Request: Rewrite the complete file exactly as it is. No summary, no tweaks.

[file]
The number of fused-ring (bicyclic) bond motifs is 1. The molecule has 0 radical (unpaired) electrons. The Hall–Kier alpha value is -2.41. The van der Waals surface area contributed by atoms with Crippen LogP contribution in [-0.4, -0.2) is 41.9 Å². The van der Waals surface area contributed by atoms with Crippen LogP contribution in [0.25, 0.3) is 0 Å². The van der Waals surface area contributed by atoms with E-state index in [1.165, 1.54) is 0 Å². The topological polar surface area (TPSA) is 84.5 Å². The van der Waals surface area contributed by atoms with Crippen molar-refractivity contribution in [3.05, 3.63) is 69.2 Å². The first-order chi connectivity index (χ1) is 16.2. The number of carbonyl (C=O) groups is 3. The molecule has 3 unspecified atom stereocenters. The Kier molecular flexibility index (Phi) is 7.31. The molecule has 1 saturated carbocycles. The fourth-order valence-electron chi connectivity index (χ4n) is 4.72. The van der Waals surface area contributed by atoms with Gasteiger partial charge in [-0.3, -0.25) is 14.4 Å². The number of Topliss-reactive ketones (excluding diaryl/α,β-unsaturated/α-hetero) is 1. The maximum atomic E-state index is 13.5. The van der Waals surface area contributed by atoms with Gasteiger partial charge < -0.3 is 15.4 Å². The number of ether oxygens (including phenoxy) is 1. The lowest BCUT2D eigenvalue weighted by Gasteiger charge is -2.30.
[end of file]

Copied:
The number of fused-ring (bicyclic) bond motifs is 1. The molecule has 0 radical (unpaired) electrons. The Hall–Kier alpha value is -2.41. The van der Waals surface area contributed by atoms with Crippen LogP contribution in [-0.4, -0.2) is 41.9 Å². The van der Waals surface area contributed by atoms with Crippen LogP contribution in [0.25, 0.3) is 0 Å². The van der Waals surface area contributed by atoms with E-state index in [1.165, 1.54) is 0 Å². The topological polar surface area (TPSA) is 84.5 Å². The van der Waals surface area contributed by atoms with Crippen molar-refractivity contribution in [3.05, 3.63) is 69.2 Å². The first-order chi connectivity index (χ1) is 16.2. The number of carbonyl (C=O) groups is 3. The molecule has 3 unspecified atom stereocenters. The Kier molecular flexibility index (Phi) is 7.31. The molecule has 1 saturated carbocycles. The fourth-order valence-electron chi connectivity index (χ4n) is 4.72. The van der Waals surface area contributed by atoms with Gasteiger partial charge in [-0.3, -0.25) is 14.4 Å². The number of Topliss-reactive ketones (excluding diaryl/α,β-unsaturated/α-hetero) is 1. The maximum atomic E-state index is 13.5. The van der Waals surface area contributed by atoms with Gasteiger partial charge < -0.3 is 15.4 Å². The number of ether oxygens (including phenoxy) is 1. The lowest BCUT2D eigenvalue weighted by Gasteiger charge is -2.30.